On one hand, this episode feels rushed. Just last episode we learned about the Sports Festival and now we’re halfway done with it. And despite being a school-wide team event, we see just a single interaction with the first-year Class-A and no interaction at all with the other Class-As and Class Ds. It feels like a ton of story was left on the cutting room floor.
On the other hand, what we do see is interesting. Last week was all about Ayanokoji trying to teach Horikita that she needs to learn to lower herself down to other people’s level if she wants to help them rise up to hers. This week, he’s trying to teach her a companion lesson: to rely on others when she has reached the limit of what she can do by herself.
Horikita is injured and incapable of rallying the class to action. However, even with her poor personality, there is one person she has won over completely: Sudo. Thanks to her standing up for him and preventing him from being expelled, he has a crush on her to end all crushes. And just like her, he is not having a good day.
Sudo promised his team victory and yet is unable to deliver. He’s being targeted directly in every event and no one is stepping in to help him, nor are they taking advantage of the situation to bring home the win for the team. He is torn between anger at himself for not being good enough and anger at everyone else for not stepping up. And so he storms off, unwilling to listen to either Hirata or Ayanokoji. Horikita might just be the only person that can reach him through his anger, but can she get over her own ego enough to ask for his help?
But even if Horikita is able to grow as a person and Sudo is able to act like a leader who leads from the front (rather than one who just tries to do everything himself), it doesn’t change the fact that the whole class is still set up to fail. While Ayanokoji is doling out lessons to Horikita, he’s teaching the class as a whole an even greater one: you can’t rely on a single person to bring you victory—everyone needs to do their part and work together. Of course, the surest way to make that lesson hit home is to have the class rely on Horikita and Sudo and then crash and burn.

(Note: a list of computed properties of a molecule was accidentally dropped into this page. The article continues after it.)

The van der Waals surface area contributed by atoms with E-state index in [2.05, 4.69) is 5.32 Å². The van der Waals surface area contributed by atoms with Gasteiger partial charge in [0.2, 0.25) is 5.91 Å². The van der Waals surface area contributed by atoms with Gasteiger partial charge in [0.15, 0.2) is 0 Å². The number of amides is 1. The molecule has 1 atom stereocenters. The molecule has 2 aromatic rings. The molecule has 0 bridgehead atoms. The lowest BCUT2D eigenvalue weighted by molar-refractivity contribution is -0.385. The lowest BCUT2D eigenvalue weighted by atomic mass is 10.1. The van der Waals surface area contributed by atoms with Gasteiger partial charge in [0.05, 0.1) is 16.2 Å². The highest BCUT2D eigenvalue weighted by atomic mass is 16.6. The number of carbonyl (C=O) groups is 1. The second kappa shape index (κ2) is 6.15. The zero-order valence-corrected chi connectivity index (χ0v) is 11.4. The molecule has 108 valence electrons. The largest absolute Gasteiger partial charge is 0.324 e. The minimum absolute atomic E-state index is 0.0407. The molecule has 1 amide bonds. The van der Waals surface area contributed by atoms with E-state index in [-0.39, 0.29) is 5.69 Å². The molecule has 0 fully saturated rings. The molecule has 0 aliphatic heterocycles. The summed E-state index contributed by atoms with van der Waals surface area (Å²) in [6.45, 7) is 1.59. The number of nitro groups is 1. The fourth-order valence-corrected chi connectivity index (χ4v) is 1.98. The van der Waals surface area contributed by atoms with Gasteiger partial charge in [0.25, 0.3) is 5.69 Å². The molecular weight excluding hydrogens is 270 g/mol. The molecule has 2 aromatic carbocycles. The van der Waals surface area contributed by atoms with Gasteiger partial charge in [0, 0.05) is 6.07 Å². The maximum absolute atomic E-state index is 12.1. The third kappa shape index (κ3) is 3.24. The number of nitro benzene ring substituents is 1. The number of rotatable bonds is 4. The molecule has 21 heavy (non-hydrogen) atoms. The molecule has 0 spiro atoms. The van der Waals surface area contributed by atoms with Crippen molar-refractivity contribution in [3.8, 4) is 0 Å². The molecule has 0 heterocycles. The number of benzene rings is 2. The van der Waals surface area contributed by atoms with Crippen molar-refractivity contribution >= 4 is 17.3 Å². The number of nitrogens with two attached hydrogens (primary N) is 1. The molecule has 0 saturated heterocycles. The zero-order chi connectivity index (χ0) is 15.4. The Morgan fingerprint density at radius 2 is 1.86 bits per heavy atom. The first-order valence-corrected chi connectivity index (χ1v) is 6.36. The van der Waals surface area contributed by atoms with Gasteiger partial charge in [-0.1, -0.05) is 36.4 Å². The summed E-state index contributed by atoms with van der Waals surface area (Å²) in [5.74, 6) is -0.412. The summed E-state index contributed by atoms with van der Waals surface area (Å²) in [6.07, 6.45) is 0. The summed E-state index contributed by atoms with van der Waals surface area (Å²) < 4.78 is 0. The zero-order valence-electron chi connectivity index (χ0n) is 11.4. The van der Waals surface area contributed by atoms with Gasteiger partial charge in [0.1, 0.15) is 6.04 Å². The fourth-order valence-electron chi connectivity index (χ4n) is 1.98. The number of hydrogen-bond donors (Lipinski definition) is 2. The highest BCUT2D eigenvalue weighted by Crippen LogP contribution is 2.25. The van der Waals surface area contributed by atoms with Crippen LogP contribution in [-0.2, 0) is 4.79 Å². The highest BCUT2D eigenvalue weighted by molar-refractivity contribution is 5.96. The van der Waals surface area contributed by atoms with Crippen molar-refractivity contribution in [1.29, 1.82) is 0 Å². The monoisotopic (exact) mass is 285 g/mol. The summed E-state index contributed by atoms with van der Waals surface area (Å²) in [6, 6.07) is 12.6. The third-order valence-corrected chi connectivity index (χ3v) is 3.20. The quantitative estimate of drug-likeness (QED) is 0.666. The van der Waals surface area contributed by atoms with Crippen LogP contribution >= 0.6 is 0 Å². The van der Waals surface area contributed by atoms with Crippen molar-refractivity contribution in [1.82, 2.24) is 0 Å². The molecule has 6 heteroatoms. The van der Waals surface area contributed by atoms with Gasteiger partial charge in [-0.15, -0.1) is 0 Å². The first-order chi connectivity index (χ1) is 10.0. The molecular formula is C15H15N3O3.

Basically, he is doing what they do at bootcamp—tearing everyone down so that they can be rebuilt into a cohesive unit. Sure, there will be leaders and there will be followers but no one gets to slack off while others work and no one has to take everything upon themselves. Their recent victories may have given the class an ego but that’s going to be erased now. The status quo that Ayanokoji is setting up shows that they have succeeded and can again but only by working as a group—not by relying on one or two key figures to handle every problem.
• I’ve thought about it more and I’m not exactly sure what the point of the traitor bit is. It could be that Ayanokoji’s creating the “traitor” as a rallying point, a common enemy for the class to unite against. Or maybe he’s just setting up a patsy or a double agent like I guessed last time.
• Kushida actually betraying the class makes no sense from what we know about her so far, and Ayanokoji’s “proof” is garbage (and likely a lie he crafted). I mean, they just stated last episode that there was a pattern to who was chosen as the VIP. Ryuen didn’t need Kushida’s help to figure out the pattern—he just needed enough traitors from across all the groups to make an educated guess. He didn’t even need to know a single Class-D traitor. In fact, I’d buy Hirata as a traitor before Kushida. Her goal is to be the most popular girl in class—being a traitor in no way helps her achieve that.
• Honestly though, if there is a traitor for the Sports Festival, I’m betting it’s Ayanokoji himself. He wants Class-D to lose after all.
• On a personal note, blackmail plots always piss me off. You can only be blackmailed if you allow yourself to be. It’s always better to face things head-on than to give in to the blackmailer’s demands, especially since it’s never a one-and-done thing. All Horikita had to do was to throw away her pride and ask her brother for help and all would’ve been fine—but there’s no way she’s grown enough for that yet.